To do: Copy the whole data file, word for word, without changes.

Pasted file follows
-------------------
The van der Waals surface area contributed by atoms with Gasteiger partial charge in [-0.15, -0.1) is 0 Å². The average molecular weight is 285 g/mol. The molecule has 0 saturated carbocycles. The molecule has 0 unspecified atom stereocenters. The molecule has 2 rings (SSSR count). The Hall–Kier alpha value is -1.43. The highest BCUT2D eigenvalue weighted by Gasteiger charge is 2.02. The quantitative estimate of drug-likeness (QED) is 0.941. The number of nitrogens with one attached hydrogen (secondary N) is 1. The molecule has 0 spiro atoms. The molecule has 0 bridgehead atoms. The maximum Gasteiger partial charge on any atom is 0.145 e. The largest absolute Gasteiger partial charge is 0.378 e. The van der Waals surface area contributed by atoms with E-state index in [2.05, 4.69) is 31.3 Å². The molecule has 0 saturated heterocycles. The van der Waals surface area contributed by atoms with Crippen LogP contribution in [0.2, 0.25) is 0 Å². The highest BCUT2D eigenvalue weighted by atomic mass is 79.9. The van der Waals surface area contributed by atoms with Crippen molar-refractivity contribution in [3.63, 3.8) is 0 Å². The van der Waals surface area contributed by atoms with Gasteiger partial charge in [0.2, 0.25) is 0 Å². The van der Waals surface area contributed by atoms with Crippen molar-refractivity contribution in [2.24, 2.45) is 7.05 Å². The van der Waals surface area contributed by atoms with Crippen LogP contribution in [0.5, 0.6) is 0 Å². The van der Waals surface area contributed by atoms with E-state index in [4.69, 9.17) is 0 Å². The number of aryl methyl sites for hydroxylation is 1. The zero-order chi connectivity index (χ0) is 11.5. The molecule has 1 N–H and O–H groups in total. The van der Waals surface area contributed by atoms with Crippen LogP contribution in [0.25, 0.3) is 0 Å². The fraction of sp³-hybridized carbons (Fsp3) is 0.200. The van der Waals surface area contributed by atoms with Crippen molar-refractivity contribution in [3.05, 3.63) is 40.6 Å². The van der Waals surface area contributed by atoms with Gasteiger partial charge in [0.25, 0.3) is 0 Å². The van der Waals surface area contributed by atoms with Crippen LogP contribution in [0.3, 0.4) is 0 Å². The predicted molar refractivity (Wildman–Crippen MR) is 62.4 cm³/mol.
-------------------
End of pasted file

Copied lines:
The van der Waals surface area contributed by atoms with Gasteiger partial charge in [-0.15, -0.1) is 0 Å². The average molecular weight is 285 g/mol. The molecule has 0 saturated carbocycles. The molecule has 0 unspecified atom stereocenters. The molecule has 2 rings (SSSR count). The Hall–Kier alpha value is -1.43. The highest BCUT2D eigenvalue weighted by Gasteiger charge is 2.02. The quantitative estimate of drug-likeness (QED) is 0.941. The number of nitrogens with one attached hydrogen (secondary N) is 1. The molecule has 0 spiro atoms. The molecule has 0 bridgehead atoms. The maximum Gasteiger partial charge on any atom is 0.145 e. The largest absolute Gasteiger partial charge is 0.378 e. The van der Waals surface area contributed by atoms with E-state index in [2.05, 4.69) is 31.3 Å². The molecule has 0 saturated heterocycles. The van der Waals surface area contributed by atoms with Crippen LogP contribution in [0.2, 0.25) is 0 Å². The highest BCUT2D eigenvalue weighted by atomic mass is 79.9. The van der Waals surface area contributed by atoms with Crippen molar-refractivity contribution in [3.63, 3.8) is 0 Å². The van der Waals surface area contributed by atoms with Gasteiger partial charge in [0.2, 0.25) is 0 Å². The van der Waals surface area contributed by atoms with Crippen molar-refractivity contribution in [2.24, 2.45) is 7.05 Å². The van der Waals surface area contributed by atoms with Crippen LogP contribution in [0.5, 0.6) is 0 Å². The van der Waals surface area contributed by atoms with E-state index in [4.69, 9.17) is 0 Å². The number of aryl methyl sites for hydroxylation is 1. The zero-order chi connectivity index (χ0) is 11.5. The molecule has 1 N–H and O–H groups in total. The van der Waals surface area contributed by atoms with Crippen LogP contribution in [0.25, 0.3) is 0 Å². The fraction of sp³-hybridized carbons (Fsp3) is 0.200. The van der Waals surface area contributed by atoms with Crippen molar-refractivity contribution in [3.05, 3.63) is 40.6 Å². The van der Waals surface area contributed by atoms with Gasteiger partial charge in [0.25, 0.3) is 0 Å². The van der Waals surface area contributed by atoms with Crippen LogP contribution in [0.3, 0.4) is 0 Å². The predicted molar refractivity (Wildman–Crippen MR) is 62.4 cm³/mol.